This document reflects emerging clinical and scientific advances as of the date issued and is subject to change. The information should not be construed as dictating an exclusive course of treatment or procedure to be followed.
ABSTRACT: So-called "vaginal rejuvenation," "designer vaginoplasty," "revirgination," and "G-spot amplification" are vaginal surgical procedures being offered by some practitioners. These procedures are not medically indicated, and the safety and effectiveness of these procedures have not been documented. Clinicians who receive requests from patients for such procedures should discuss with the patient the reason for her request and perform an evaluation for any physical signs or symptoms that may indicate the need for surgical intervention. Women should be informed about the lack of data supporting the efficacy of these procedures and their potential complications, including infection, altered sensation, dyspareunia, adhesions, and scarring.
There have been an increasing number of practitioners offering various types of vaginal surgeries marketed as ways to enhance appearance or sexual gratification. Among the types of procedures being promoted are so-called "vaginal rejuvenation," "designer vaginoplasty," "revirgination," and "G-spot amplification." Often the exact procedure performed is not clear because standard medical nomenclature is not used. Some procedures, such as vaginal rejuvenation, appear to be modifications of traditional vaginal surgical procedures. Other procedures are performed to alter the size or shape of the labia majora or labia minora. Revirgination involves hymenal repair in an attempt to approximate the virginal state. G-spot amplification involves the injection of collagen into the anterior wall of the vagina.
Medically indicated surgical procedures may include reversal or repair of female genital cutting and treatment for labial hypertrophy or asymmetrical labial growth secondary to congenital conditions, chronic irritation, or excessive androgenic hormones. Other procedures, including vaginal rejuvenation, designer vaginoplasty, revirgination, and G-spot amplification, are not medically indicated, and the safety and effectiveness of these procedures have not been documented. No adequate studies have been published assessing the long-term satisfaction, safety, and complication rates for these procedures.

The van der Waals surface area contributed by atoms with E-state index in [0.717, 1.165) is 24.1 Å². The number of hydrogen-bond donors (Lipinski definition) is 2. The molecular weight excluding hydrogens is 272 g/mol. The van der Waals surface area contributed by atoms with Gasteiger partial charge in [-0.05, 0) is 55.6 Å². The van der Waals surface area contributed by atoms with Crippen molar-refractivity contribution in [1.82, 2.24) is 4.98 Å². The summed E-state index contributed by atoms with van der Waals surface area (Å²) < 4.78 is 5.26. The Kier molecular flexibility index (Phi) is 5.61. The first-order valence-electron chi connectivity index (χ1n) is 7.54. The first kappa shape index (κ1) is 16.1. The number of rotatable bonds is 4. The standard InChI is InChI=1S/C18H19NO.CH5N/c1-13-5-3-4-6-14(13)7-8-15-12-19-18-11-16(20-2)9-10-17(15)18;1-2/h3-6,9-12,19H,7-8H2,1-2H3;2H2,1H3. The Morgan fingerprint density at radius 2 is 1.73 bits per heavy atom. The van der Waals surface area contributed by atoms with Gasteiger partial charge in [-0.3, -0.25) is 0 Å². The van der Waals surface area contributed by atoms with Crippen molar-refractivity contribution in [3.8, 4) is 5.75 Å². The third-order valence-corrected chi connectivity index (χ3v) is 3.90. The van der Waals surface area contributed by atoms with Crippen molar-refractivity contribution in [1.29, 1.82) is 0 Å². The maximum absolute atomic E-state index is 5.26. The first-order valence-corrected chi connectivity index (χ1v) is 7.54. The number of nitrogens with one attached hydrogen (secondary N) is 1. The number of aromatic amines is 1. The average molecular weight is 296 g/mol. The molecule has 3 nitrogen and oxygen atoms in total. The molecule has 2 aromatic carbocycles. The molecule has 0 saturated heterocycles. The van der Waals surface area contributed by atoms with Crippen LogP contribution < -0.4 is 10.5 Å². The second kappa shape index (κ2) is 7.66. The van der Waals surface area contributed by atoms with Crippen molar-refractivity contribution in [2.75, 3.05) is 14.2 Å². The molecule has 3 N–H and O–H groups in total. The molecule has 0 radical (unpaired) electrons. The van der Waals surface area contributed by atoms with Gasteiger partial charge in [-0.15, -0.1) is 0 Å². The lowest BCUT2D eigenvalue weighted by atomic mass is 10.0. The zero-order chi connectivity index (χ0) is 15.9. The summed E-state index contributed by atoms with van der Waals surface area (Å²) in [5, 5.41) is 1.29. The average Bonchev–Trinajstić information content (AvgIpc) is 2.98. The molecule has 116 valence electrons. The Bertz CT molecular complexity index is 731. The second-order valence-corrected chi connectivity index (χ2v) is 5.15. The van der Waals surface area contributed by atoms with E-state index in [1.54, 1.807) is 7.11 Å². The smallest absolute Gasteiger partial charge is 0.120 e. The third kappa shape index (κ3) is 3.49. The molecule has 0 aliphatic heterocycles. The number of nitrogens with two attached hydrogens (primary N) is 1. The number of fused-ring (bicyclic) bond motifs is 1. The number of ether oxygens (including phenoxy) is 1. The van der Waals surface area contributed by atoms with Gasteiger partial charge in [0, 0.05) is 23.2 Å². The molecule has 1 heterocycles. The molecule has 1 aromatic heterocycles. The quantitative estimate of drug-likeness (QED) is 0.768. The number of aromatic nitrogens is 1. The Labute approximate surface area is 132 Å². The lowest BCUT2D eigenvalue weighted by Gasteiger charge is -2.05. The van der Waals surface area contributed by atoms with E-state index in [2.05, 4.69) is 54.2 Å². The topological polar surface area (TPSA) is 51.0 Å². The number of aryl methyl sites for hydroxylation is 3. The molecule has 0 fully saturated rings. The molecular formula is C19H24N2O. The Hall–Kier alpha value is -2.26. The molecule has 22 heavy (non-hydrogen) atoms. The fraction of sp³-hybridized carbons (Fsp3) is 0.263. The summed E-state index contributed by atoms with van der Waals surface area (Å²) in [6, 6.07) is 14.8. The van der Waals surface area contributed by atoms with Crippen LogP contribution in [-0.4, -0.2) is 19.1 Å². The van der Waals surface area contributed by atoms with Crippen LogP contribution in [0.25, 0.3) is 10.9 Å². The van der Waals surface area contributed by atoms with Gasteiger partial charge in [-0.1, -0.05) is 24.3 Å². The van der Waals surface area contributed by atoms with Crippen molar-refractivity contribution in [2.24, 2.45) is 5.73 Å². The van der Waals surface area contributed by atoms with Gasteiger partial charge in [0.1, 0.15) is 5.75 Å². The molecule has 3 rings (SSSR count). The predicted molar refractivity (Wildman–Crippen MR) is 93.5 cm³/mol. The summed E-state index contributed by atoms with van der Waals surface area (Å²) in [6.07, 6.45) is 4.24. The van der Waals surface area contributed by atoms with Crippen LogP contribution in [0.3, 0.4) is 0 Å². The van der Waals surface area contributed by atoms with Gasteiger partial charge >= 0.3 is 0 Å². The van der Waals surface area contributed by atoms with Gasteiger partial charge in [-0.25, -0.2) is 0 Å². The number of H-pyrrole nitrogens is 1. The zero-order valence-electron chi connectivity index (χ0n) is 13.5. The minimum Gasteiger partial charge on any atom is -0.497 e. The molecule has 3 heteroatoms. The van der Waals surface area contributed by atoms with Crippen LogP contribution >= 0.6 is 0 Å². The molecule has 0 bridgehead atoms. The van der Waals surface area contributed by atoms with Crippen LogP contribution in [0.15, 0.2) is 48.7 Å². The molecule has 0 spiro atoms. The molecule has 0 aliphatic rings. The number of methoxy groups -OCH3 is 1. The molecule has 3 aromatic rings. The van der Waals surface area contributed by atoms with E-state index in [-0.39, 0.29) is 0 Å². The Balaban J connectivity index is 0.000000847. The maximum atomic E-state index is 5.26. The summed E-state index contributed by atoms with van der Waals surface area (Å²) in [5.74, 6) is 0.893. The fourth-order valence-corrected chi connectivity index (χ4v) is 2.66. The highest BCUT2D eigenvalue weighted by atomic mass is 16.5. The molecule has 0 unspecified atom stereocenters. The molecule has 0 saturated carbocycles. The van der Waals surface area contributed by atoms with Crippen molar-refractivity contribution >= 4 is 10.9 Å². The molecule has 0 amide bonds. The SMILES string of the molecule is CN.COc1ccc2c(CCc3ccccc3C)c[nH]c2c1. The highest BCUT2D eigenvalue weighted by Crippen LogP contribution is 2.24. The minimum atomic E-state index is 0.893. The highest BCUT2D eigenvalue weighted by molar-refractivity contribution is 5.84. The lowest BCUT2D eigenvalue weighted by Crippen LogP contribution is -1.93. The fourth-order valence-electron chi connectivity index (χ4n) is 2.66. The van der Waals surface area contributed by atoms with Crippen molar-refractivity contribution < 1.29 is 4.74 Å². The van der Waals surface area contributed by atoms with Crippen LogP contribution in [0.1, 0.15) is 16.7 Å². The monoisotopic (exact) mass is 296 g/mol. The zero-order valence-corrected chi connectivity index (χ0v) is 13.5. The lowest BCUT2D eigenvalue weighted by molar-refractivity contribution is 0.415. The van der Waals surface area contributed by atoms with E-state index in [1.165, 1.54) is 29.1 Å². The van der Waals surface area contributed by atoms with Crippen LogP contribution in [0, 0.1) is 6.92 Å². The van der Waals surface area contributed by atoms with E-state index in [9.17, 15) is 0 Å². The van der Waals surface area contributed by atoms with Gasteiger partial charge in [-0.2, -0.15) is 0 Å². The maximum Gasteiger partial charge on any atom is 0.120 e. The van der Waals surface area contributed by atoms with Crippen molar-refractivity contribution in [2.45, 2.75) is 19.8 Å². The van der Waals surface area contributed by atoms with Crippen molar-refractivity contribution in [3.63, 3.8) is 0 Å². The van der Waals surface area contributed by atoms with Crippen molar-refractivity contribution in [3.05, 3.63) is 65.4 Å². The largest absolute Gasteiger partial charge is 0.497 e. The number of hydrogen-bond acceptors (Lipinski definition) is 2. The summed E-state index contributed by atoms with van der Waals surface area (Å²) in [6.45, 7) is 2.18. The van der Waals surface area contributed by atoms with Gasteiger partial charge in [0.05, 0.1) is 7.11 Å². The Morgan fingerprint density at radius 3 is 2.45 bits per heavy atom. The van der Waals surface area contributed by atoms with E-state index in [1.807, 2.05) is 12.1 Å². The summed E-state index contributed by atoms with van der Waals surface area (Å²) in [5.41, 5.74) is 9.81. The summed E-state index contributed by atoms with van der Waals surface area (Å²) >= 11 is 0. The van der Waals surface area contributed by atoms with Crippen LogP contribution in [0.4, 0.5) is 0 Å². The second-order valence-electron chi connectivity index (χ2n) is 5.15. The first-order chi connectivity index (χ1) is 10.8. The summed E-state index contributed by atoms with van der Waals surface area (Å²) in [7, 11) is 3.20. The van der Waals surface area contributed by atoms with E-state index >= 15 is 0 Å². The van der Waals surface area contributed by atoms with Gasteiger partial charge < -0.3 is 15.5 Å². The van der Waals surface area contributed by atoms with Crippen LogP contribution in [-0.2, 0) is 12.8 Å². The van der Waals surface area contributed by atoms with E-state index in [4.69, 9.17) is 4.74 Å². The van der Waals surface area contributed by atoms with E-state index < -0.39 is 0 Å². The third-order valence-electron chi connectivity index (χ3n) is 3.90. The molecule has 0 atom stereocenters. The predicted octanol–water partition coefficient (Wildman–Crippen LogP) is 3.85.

Also of concern are ethical issues associated with the marketing of these procedures and the national franchising in this field. Such a business model that controls the dissemination of scientific knowledge is troubling.
Clinicians who receive requests from patients for such procedures should discuss with the patient the reason for her request and perform an evaluation for any physical signs or symptoms that may indicate the need for surgical intervention. A patient's concern regarding the appearance of her genitalia may be alleviated by a frank discussion of the wide range of normal genitalia and reassurance that the appearance of the external genitalia varies significantly from woman to woman (1). Concerns regarding sexual gratification may be addressed by careful evaluation for any sexual dysfunction and an exploration of nonsurgical interventions, including counseling.
It is deceptive to give the impression that vaginal rejuvenation, designer vaginoplasty, revirgination, G-spot amplification, or any such procedures are accepted and routine surgical practices. Absence of data supporting the safety and efficacy of these procedures makes their recommendation untenable. Patients who are anxious or insecure about their genital appearance or sexual function may be further traumatized by undergoing an unproven surgical procedure with obvious risks. Women should be informed about the lack of data supporting the efficacy of these procedures and their potential complications, including infection, altered sensation, dyspareunia, adhesions, and scarring.
- Lloyd J, Crouch NS, Minto CL, Liao LM, Creighton SM. Female genital appearance: "normality" unfolds. BJOG 2005;112:643–6.
Copyright © September 2007 by the American College of Obstetricians and Gynecologists, 409 12th Street, SW, PO Box 96920, Washington, DC 20090-6920. All rights reserved. No part of this publication may be reproduced, stored in a retrieval system, posted on the Internet, or transmitted, in any form or by any means, electronic, mechanical, photocopying, recording, or otherwise, without prior written permission from the publisher. Requests for authorization to make photocopies should be directed to: Copyright Clearance Center, 222 Rosewood Drive, Danvers, MA 01923, (978) 750-8400.
Vaginal "rejuvenation" and cosmetic vaginal procedures. ACOG Committee Opinion No. 378. American College of Obstetricians and Gynecologists. Obstet Gynecol 2007;110:737–8.